So I guess the lesson to be derived from this is that being famous is easy in this tabloid sodden age, but turning that fame into an actual career in showbusiness still requires a hell of a lot of hard work.
Saturday, 24 January 2009
Next on the docket, is comedian and free speech legend Lenny Bruce, with his animated short, Thank You Masked Man....
Friday, 23 January 2009
I looked up and saw an old 70s Gran Torino halfway up the sidewalk.
"What the hell?" I asked.
"Sorry," said the car, "I'm not really that good at steering without a driver to operate me."
"Can you go in reverse?" I asked.
"Yes," answered the Torino.
"Then get the hell off my chest!" I said.
The car backed off my chest and I could breathe again. I tell you, the sensation of a heavy weight of artificial material on my chest gave me a sense of how Pamela Anderson must feel.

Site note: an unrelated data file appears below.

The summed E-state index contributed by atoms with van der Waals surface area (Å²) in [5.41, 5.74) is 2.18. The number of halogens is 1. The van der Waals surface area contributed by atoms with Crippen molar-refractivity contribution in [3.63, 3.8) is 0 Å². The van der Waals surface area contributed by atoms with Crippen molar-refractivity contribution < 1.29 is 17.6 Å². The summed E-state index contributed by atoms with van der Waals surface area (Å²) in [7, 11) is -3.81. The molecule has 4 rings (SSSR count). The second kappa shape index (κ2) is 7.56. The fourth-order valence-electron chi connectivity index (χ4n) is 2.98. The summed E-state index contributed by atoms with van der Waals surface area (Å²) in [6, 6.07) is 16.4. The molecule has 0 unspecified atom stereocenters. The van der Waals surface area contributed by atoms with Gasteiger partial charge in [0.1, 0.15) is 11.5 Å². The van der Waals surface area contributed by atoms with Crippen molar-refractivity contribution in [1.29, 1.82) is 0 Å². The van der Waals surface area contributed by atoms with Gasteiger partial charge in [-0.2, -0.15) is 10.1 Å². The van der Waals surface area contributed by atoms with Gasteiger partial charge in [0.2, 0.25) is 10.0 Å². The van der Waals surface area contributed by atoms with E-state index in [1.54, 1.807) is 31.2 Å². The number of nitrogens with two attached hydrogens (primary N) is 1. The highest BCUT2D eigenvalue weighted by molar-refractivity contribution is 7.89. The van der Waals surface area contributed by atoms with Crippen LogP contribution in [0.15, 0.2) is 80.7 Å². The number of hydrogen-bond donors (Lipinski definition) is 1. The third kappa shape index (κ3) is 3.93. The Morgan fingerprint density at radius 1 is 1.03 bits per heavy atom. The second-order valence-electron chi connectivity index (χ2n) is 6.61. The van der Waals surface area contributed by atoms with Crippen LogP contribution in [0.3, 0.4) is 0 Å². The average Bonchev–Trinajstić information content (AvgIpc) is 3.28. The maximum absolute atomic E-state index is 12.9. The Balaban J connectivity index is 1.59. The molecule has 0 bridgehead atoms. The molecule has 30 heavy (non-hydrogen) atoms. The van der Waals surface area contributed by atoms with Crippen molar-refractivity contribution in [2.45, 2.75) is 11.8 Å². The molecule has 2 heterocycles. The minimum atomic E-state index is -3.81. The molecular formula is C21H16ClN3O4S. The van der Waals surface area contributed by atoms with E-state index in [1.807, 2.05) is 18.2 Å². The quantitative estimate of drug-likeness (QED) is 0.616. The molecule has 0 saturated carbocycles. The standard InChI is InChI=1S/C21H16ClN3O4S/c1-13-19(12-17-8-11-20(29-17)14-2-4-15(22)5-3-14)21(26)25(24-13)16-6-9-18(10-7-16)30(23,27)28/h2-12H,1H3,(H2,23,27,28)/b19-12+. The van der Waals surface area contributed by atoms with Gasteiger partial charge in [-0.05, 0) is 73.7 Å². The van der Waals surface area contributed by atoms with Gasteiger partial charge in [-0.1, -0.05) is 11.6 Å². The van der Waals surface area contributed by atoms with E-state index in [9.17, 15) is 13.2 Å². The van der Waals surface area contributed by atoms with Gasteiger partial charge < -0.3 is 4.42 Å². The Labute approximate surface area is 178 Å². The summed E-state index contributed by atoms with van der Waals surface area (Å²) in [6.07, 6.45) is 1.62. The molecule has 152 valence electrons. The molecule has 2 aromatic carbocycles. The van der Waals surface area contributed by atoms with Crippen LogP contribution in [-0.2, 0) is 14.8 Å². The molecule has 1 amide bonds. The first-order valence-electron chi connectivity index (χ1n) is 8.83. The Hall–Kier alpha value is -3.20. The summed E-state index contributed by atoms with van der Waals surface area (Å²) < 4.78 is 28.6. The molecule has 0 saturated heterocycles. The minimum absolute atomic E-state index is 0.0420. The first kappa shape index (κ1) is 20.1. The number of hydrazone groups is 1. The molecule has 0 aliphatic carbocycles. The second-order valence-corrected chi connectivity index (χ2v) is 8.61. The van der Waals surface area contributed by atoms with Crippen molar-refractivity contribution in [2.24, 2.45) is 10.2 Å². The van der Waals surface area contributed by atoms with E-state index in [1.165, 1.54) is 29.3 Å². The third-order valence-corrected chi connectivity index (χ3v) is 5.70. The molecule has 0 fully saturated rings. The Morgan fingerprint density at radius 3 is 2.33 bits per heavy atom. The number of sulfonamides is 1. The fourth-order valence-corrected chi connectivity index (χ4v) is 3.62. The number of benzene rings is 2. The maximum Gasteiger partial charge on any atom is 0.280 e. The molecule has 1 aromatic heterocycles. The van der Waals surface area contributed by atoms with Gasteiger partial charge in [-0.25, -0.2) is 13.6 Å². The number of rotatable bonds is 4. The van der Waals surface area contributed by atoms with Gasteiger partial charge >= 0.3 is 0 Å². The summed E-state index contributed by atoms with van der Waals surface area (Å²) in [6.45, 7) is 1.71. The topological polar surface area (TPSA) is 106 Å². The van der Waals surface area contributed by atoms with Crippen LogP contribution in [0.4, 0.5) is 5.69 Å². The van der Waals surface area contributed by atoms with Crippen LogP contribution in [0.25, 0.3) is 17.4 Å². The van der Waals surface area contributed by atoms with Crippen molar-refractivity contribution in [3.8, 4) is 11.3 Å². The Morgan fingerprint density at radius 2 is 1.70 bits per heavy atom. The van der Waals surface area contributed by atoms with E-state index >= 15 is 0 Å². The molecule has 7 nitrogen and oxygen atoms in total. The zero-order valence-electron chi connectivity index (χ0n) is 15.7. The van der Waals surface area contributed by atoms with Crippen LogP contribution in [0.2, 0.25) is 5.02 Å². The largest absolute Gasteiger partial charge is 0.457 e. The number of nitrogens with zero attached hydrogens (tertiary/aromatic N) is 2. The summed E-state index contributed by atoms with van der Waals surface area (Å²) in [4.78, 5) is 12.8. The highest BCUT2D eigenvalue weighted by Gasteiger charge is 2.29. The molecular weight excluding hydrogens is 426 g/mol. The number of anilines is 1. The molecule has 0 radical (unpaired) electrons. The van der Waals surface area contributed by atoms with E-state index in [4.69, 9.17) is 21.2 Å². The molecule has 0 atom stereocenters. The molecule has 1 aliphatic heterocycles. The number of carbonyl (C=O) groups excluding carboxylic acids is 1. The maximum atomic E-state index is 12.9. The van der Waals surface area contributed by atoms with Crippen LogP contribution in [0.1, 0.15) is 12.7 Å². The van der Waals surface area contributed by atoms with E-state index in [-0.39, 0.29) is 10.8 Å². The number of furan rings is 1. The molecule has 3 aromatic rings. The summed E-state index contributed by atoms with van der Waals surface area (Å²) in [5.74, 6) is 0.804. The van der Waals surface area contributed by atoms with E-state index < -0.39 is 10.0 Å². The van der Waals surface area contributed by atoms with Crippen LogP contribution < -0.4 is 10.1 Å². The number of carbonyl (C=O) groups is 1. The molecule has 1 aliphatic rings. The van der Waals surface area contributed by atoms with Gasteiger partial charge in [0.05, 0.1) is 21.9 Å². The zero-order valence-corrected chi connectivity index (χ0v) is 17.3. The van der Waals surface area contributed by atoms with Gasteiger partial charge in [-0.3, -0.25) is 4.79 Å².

"At least I drive better than the Batmobile," said the Torino.
Suddenly there was a bigger crash than a Weinstein production as the heavily armoured Batmobile took out a wall, and a news kiosk.
"You see," said the car.
"Why are you two going around without drivers?" I asked, neglecting to ask why they also able to talk.
"We've been snubbed!" said the Torino, the Batmobile said something in agreement, but its voice was muffled by all the bricks.
"What are you talking about?"
"The Oscars," said Torino, "we didn't get the nominations we deserved!"
"What am I supposed to do about it?"
"We want you to find out why," said the Batmobile.
"Sorry," I said, "but I gotta hot date tonight."
"Yeah," said Torino, "we read that lie in the narration, will you take our case."
"I hate being in metafiction," I said. "Fine, but it'll cost you big time."